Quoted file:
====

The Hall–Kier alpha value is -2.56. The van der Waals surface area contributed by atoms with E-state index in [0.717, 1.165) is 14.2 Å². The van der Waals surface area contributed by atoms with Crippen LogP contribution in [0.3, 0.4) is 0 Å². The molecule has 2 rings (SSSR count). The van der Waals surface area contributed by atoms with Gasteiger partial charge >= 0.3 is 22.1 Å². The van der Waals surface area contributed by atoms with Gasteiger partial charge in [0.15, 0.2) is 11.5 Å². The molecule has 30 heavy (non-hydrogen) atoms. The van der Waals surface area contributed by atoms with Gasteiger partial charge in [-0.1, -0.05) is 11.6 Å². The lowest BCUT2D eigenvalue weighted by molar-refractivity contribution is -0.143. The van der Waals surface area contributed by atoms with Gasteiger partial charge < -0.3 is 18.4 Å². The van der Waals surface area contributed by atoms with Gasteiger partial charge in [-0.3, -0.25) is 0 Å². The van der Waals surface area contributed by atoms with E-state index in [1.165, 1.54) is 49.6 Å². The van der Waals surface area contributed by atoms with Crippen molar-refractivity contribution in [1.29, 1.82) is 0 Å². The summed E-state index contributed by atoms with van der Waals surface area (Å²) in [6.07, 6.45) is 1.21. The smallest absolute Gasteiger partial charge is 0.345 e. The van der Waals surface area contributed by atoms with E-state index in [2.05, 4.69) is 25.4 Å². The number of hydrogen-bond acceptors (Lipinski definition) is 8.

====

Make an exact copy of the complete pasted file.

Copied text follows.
The Hall–Kier alpha value is -2.56. The van der Waals surface area contributed by atoms with E-state index in [0.717, 1.165) is 14.2 Å². The van der Waals surface area contributed by atoms with Crippen LogP contribution in [0.3, 0.4) is 0 Å². The molecule has 2 rings (SSSR count). The van der Waals surface area contributed by atoms with Gasteiger partial charge >= 0.3 is 22.1 Å². The van der Waals surface area contributed by atoms with Gasteiger partial charge in [0.15, 0.2) is 11.5 Å². The molecule has 30 heavy (non-hydrogen) atoms. The van der Waals surface area contributed by atoms with Gasteiger partial charge in [-0.1, -0.05) is 11.6 Å². The lowest BCUT2D eigenvalue weighted by molar-refractivity contribution is -0.143. The van der Waals surface area contributed by atoms with Gasteiger partial charge < -0.3 is 18.4 Å². The van der Waals surface area contributed by atoms with Gasteiger partial charge in [-0.3, -0.25) is 0 Å². The van der Waals surface area contributed by atoms with E-state index in [1.165, 1.54) is 49.6 Å². The van der Waals surface area contributed by atoms with Crippen molar-refractivity contribution in [1.29, 1.82) is 0 Å². The summed E-state index contributed by atoms with van der Waals surface area (Å²) in [6.07, 6.45) is 1.21. The smallest absolute Gasteiger partial charge is 0.345 e. The van der Waals surface area contributed by atoms with E-state index in [2.05, 4.69) is 25.4 Å². The number of hydrogen-bond acceptors (Lipinski definition) is 8.